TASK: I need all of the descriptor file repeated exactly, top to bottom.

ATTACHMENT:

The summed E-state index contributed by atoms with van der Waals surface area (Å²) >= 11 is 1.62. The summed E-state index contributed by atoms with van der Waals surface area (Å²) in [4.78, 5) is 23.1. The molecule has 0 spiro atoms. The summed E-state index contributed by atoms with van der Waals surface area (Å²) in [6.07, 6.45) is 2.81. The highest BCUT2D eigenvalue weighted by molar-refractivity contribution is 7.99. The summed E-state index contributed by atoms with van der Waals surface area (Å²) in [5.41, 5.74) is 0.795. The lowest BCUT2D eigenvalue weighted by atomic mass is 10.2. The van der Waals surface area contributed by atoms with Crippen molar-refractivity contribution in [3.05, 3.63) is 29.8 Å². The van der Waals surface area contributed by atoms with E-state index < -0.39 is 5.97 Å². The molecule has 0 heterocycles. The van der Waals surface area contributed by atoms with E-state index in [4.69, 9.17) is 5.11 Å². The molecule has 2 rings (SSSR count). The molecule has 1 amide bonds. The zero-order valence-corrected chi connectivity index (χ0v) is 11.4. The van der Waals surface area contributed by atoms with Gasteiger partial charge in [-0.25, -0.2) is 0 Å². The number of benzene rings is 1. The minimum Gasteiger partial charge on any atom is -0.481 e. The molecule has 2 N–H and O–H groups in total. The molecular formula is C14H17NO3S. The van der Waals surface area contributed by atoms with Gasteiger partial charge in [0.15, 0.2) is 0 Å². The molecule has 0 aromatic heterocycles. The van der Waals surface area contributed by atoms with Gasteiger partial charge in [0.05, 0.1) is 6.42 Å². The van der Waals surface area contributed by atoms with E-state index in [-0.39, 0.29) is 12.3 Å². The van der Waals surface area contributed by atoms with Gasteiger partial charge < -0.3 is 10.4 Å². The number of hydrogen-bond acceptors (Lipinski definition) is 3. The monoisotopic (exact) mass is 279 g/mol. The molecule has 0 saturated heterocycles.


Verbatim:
The summed E-state index contributed by atoms with van der Waals surface area (Å²) >= 11 is 1.62. The summed E-state index contributed by atoms with van der Waals surface area (Å²) in [4.78, 5) is 23.1. The molecule has 0 spiro atoms. The summed E-state index contributed by atoms with van der Waals surface area (Å²) in [6.07, 6.45) is 2.81. The highest BCUT2D eigenvalue weighted by molar-refractivity contribution is 7.99. The summed E-state index contributed by atoms with van der Waals surface area (Å²) in [5.41, 5.74) is 0.795. The lowest BCUT2D eigenvalue weighted by atomic mass is 10.2. The van der Waals surface area contributed by atoms with Crippen molar-refractivity contribution in [3.05, 3.63) is 29.8 Å². The van der Waals surface area contributed by atoms with E-state index < -0.39 is 5.97 Å². The molecule has 0 heterocycles. The van der Waals surface area contributed by atoms with E-state index in [4.69, 9.17) is 5.11 Å². The molecule has 2 rings (SSSR count). The molecule has 1 amide bonds. The zero-order valence-corrected chi connectivity index (χ0v) is 11.4. The van der Waals surface area contributed by atoms with Gasteiger partial charge in [-0.25, -0.2) is 0 Å². The number of benzene rings is 1. The minimum Gasteiger partial charge on any atom is -0.481 e. The molecule has 2 N–H and O–H groups in total. The molecular formula is C14H17NO3S. The van der Waals surface area contributed by atoms with Gasteiger partial charge in [0.15, 0.2) is 0 Å². The molecule has 0 aromatic heterocycles. The van der Waals surface area contributed by atoms with Gasteiger partial charge in [0.05, 0.1) is 6.42 Å². The van der Waals surface area contributed by atoms with E-state index in [-0.39, 0.29) is 12.3 Å². The van der Waals surface area contributed by atoms with Gasteiger partial charge < -0.3 is 10.4 Å². The number of hydrogen-bond acceptors (Lipinski definition) is 3. The monoisotopic (exact) mass is 279 g/mol. The molecule has 0 saturated heterocycles.